The foreign interference in the election is still being investigated fully by the Administration, while Congress is about to being its own investigations.  Because the degree of foreign interference is not fully understood, Congress should conduct its own investigation, as it has in past presidential elections and routinely does for contests for congressional seats, until it is fully informed and can determine either that the interference did sway the outcome of the election, and pursue the appropriate remedy of objecting to the election of Electors who were not duly elected, or that the election results were not swayed, which would restore confidence in the result.  From what is known from various sources, the Russian Federation, led by a hostile, tyrannical Communist KGB agent, not only hacked and leaked information, but engaged in a massive propaganda and disinformation campaign to help elect Trump.  Their hacking of Democratic e-mails and leaking of such information, some of which could have been forged, which is a typical Russian spycraft, was designed particularly to discourage supporters of Bernie Sanders from voting for the Democratic nominee, as well as to embarrass her and her party, but the “active measures,” as the Soviet/Russian KGB calls their technique, of propaganda and disinformation was probably even more significant.  These ranged from overt propaganda from Russian state media to the dissemination of propaganda and lies through anonymous Russian social media account-holders posing as Americans opposed to the Democratic nominee or supporting Trump.  These accounts, the number of which also made Trump seem much more popular than he was, helped spread quickly any information favorable to Trump and unfavorable to his opponents and critics, whether true or not.  Although it is unlikely the Russians, who did hack several state election offices, were successful in hacking voting machines, an audit of the paper records of those machines that produce paper records should prove or disprove this theory.  Regardless, the Russians effectively will have pulled off a coup d’etat against the U.S. by helping to elect their preferred candidate, unless Congress exercises its constitutional authority.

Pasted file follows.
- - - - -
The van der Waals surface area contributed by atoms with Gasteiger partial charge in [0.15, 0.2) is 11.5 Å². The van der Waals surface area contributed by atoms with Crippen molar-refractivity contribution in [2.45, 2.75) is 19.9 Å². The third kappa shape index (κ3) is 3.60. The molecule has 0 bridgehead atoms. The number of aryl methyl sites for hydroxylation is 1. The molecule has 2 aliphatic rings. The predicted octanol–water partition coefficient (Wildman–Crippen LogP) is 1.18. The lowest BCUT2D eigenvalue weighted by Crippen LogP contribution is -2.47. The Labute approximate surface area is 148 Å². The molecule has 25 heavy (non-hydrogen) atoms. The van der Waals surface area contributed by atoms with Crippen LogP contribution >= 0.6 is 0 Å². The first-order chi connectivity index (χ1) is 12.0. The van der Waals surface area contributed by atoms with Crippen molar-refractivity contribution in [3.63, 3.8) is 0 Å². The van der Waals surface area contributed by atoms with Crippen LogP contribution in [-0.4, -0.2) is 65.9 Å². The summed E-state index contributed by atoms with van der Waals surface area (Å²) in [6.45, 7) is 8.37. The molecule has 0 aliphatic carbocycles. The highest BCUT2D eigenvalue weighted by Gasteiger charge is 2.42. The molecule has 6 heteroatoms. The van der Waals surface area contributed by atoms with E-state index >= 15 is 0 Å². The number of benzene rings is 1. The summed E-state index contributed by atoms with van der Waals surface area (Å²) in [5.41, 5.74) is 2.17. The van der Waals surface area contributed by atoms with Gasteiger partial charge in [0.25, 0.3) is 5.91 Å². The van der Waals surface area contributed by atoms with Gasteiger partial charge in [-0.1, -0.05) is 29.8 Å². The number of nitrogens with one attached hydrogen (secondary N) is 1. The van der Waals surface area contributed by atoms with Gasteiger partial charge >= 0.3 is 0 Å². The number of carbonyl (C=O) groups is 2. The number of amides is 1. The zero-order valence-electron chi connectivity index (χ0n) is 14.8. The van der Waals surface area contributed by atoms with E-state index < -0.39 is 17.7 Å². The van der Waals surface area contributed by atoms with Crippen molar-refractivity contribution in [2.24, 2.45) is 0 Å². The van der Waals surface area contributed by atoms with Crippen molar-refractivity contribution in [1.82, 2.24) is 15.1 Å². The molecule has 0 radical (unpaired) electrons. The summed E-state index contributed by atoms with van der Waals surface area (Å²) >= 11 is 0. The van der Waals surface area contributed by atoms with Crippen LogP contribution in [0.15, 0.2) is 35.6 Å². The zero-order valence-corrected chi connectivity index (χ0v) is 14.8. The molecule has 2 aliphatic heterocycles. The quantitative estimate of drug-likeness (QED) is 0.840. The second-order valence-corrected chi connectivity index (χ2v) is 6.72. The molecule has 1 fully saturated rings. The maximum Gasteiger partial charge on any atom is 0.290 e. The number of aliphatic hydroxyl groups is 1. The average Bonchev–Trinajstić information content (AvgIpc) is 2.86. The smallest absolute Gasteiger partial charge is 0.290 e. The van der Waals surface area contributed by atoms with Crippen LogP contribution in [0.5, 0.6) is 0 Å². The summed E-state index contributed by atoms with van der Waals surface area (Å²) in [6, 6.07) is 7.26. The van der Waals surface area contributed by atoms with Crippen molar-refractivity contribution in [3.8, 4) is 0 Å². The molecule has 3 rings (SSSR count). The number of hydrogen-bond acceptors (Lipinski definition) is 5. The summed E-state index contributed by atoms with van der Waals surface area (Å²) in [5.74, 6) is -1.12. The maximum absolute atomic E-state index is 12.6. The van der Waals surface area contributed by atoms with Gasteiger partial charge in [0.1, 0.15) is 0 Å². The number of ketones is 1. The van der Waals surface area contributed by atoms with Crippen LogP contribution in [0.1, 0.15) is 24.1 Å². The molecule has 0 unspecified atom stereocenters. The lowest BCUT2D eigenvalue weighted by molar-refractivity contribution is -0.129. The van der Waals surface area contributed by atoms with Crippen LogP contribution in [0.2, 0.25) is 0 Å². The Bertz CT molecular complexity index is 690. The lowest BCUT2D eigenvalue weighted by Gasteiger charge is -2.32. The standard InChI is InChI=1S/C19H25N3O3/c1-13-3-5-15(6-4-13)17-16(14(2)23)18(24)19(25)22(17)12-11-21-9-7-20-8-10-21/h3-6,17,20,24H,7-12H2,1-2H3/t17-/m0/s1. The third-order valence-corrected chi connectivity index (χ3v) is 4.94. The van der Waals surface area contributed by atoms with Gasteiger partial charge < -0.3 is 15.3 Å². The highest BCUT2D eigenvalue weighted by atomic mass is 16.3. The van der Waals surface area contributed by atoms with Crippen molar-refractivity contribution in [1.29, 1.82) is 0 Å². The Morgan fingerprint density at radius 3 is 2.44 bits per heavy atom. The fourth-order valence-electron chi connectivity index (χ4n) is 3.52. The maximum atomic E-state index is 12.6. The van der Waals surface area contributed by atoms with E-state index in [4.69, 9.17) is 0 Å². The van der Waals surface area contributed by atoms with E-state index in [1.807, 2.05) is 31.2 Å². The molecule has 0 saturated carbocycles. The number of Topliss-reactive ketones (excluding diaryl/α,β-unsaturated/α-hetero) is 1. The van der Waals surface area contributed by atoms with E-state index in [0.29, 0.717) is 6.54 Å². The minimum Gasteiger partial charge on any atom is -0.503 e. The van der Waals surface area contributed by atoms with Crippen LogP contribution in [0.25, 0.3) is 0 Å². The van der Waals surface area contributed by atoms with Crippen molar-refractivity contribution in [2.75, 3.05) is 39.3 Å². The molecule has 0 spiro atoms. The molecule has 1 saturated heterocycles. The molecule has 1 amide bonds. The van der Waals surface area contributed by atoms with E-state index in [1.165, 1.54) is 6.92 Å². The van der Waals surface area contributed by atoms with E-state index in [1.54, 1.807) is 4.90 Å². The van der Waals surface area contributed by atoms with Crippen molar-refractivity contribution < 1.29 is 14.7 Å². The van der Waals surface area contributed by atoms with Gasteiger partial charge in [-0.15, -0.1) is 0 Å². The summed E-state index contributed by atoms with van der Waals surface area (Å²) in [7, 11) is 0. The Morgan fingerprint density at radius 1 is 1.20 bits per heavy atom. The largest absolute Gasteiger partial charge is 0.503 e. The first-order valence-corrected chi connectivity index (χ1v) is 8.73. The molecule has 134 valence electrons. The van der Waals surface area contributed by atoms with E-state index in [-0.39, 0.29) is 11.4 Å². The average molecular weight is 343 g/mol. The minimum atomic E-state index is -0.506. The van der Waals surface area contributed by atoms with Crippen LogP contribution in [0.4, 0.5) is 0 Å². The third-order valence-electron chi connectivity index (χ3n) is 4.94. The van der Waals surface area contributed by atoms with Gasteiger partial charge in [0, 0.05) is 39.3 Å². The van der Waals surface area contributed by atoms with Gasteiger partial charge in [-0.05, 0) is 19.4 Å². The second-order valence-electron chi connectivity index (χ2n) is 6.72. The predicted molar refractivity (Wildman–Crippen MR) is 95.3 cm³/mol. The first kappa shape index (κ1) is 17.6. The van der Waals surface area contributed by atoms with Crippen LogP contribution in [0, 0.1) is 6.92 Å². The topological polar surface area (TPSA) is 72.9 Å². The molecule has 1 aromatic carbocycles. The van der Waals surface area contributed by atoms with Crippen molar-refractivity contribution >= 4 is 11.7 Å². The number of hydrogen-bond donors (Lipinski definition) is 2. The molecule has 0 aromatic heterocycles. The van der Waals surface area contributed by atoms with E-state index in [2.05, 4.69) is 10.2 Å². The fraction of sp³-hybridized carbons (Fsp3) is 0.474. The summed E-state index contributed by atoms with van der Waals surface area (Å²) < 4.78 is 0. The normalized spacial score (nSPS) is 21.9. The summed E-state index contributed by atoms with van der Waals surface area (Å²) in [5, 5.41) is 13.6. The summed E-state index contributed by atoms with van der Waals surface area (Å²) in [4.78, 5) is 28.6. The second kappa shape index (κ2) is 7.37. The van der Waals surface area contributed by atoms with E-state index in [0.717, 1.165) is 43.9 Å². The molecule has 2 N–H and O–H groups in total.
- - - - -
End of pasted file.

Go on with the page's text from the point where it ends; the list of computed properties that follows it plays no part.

Despite the deception, intimidation, ballot access denial and foreign interference, Trump barely succeeded in electing a majority of Electors.  If the Electoral College were to have fulfilled its constitutional duty to exercise its best judgment in good conscience to avoid the election of someone unfit, demagogic and under foreign interference, Trump would not have received a majority of the votes of that body.  The Republican Party felt compelled to bribe some of the Electors with dinners while the GOP and the Trump campaign intimidated the others with threats of political retribution, while Trump supporters threatened violence against the one Republican Elector who courageously announced beforehand his intention not to vote for Trump.  Two other GOP Electors who could not vote for Trump in good conscience were pressured to resign. 

If Congress objects to the election of Trump’s electoral votes until it can conduct a full investigation, at least from the closest States, where the outcome was surely swayed by deception, intimidation, ballot access denial and foreign interference, no candidate would have a majority of the electoral votes.  Then, the House of Representatives, voting by state delegation, may choose from the three candidates who received the most electoral votes.  As a compromise, they may elect Colin Powell, as he received the third most electoral votes.  If there is still no majority for any candidate by January 20, (Inauguration Day), then the current Vice President shall act as President until a majority is attained.  

Congressional objection to Trump’s electoral votes would be the last constitutional safeguard before Inauguration Day against an authoritarian foreign agent taking office as the President of the United States of America.